# Active band-reject filter analysis

Discussion in 'General Electronics Chat' started by Let_07, Mar 16, 2017.

1. ### Let_07 Thread Starter New Member

Mar 16, 2017
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Hello

Recently I've been trying to analyse an active band-reject filter in order to make some simulations but so far I didn't have success.

The filter looks like this:

Considering a capacitor of 1uF, how can I calculate the rest of the components having a low-cut frequency of about 20KHz and high-cut frequency of about 30KHz? Or better say central frequency of 25KHz

Also I would like to have no gain, just to simply cut between those frequencies and be able to "mess" with the Q factor... However I'm really struggling to have the correct formulas. I know it might look easy but I'm not very experienced in this and I would like your help

Thank you

2. ### crutschow Expert

Mar 14, 2008
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It is not particular easy to analyze that circuit.
Here's a reference on active bandstop filters.

3. ### Nykolas Active Member

Aug 27, 2013
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It seems to me this is a band-pass, not band-reject filter. The gain is varied by changing the values of R1/R2. E

Aug 1, 2013
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5. ### joeyd999 AAC Fanatic!

Jun 6, 2011
4,013
5,594
The "loop gain" is determined by Q, which is a function of R1 and R2.

The overall gain is attenuated by voltage divider R3 and R4.

Here's a spreadsheet I designed for designing 4th order circuits.

Edit: Sorry, slightly different topology.

6. ### Let_07 Thread Starter New Member

Mar 16, 2017
5
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Thank you for the answers. I'll try to analyze some of the files sent.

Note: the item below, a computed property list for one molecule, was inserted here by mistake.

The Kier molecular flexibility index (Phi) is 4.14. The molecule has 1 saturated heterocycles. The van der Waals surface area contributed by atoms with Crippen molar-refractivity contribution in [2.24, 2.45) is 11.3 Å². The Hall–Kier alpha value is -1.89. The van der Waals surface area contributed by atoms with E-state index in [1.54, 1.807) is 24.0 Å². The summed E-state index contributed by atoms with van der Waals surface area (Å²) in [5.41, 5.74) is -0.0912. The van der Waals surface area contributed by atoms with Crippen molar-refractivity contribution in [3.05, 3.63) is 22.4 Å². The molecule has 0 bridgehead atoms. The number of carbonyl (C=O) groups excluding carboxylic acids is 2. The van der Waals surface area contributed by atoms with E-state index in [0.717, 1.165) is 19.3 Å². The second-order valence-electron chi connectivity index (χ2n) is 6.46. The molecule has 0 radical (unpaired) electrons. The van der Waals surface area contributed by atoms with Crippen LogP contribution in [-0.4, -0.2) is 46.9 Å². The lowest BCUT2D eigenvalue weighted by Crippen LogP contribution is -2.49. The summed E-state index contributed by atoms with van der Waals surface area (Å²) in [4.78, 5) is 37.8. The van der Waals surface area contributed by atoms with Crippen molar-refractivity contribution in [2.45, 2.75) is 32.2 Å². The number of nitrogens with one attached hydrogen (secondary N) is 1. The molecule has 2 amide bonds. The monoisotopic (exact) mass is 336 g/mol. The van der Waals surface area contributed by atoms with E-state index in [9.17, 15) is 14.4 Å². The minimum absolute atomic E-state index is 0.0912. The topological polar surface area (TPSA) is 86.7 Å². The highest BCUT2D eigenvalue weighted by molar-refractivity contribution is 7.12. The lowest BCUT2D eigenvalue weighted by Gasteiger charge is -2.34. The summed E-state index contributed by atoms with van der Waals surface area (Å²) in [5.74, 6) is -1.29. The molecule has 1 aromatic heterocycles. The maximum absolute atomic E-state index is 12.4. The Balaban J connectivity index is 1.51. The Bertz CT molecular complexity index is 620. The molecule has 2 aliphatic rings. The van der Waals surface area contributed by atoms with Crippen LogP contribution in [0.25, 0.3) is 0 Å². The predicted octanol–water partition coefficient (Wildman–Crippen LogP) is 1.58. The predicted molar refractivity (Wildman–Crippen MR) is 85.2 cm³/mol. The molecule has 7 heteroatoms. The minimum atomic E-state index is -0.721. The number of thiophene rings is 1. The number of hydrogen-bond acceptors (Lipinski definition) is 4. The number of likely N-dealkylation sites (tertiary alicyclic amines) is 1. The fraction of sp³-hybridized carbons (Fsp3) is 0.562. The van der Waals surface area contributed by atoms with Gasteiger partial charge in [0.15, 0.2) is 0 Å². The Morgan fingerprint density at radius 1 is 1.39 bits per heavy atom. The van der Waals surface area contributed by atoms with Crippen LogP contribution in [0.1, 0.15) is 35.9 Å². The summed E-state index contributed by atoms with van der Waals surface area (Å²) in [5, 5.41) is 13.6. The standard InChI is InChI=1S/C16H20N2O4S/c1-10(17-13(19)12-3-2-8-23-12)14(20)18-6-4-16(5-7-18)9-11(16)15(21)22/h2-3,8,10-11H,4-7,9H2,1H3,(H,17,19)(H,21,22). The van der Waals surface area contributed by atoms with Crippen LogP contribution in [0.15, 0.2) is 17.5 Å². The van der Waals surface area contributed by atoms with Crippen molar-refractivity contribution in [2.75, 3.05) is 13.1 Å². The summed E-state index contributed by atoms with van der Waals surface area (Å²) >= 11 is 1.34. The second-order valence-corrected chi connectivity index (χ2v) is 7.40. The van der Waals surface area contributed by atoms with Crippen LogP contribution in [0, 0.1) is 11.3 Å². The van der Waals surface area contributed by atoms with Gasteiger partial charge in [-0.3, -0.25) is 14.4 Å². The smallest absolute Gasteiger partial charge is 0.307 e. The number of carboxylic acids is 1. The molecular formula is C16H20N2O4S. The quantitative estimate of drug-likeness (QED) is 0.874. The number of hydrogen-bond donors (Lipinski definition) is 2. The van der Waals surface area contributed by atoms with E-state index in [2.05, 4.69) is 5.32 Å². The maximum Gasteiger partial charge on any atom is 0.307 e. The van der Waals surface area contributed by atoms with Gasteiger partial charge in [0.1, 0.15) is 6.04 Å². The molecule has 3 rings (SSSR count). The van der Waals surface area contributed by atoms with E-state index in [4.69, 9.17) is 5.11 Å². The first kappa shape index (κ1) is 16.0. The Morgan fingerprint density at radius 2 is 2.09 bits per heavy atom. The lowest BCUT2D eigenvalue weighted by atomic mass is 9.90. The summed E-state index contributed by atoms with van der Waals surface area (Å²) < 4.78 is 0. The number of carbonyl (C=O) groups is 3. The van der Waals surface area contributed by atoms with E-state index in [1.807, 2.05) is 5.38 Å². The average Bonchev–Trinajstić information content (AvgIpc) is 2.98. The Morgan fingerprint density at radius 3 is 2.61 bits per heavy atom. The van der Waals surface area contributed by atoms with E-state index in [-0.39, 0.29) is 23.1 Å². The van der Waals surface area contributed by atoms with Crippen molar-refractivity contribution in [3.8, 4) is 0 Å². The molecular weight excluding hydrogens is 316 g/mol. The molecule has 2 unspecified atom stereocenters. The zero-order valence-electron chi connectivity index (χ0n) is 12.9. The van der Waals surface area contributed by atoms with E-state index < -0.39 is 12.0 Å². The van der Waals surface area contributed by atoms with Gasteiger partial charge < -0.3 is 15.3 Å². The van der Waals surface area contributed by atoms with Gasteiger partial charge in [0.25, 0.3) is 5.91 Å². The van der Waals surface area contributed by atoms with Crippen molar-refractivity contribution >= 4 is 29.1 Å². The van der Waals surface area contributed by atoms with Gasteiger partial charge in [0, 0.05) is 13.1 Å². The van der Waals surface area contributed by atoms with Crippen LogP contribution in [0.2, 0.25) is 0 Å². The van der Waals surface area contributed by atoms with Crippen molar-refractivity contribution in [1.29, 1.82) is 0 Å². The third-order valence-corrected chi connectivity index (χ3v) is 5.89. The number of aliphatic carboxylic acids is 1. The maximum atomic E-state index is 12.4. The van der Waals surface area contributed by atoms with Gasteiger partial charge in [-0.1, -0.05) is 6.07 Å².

Regarding this being a band-pass filter, I did some simulations on LTSpice and obtained the following results:

So it seems to work as a band-reject. Before I was doing some research on internet and bandpass filters look similar except that there are no resistors R3 and R4... (I'm not saying you are wrong, just providing the information I got from my research)

So, I basically have a band reject filter, I just don't know how to tune it correctly expect from "throwing" random values at the simulation and hope for it to work, which is not really ideal solution :/

7. ### joeyd999 AAC Fanatic!

Jun 6, 2011
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You are correct. That accounts for the difference in topology I noticed.

Sorry, I don't have a spreadsheet for that.

8. ### crutschow Expert

Mar 14, 2008
20,501
5,809
Perhaps a notch filter would better do what you want.
Below is the LTspice simulation of a Twin-T active notch filter with adjustable Q.
The output is shown for U1 Q-control pot settings of 10%, 50% and 95%.

Note that for good response with high Q values at a notch frequency of 25kHz, the gain-bandwidth of the op amp should be at least 10MHz.

The calculations can be found here.

• ###### Filter - Twin T.asc
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Last edited: Mar 16, 2017
9. ### Let_07 Thread Starter New Member

Mar 16, 2017
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Thank you. Actually I was reading about the notch filters but they seem too "narrow" for what I wanted... However I put a Q control very low and it kind of worked in the end...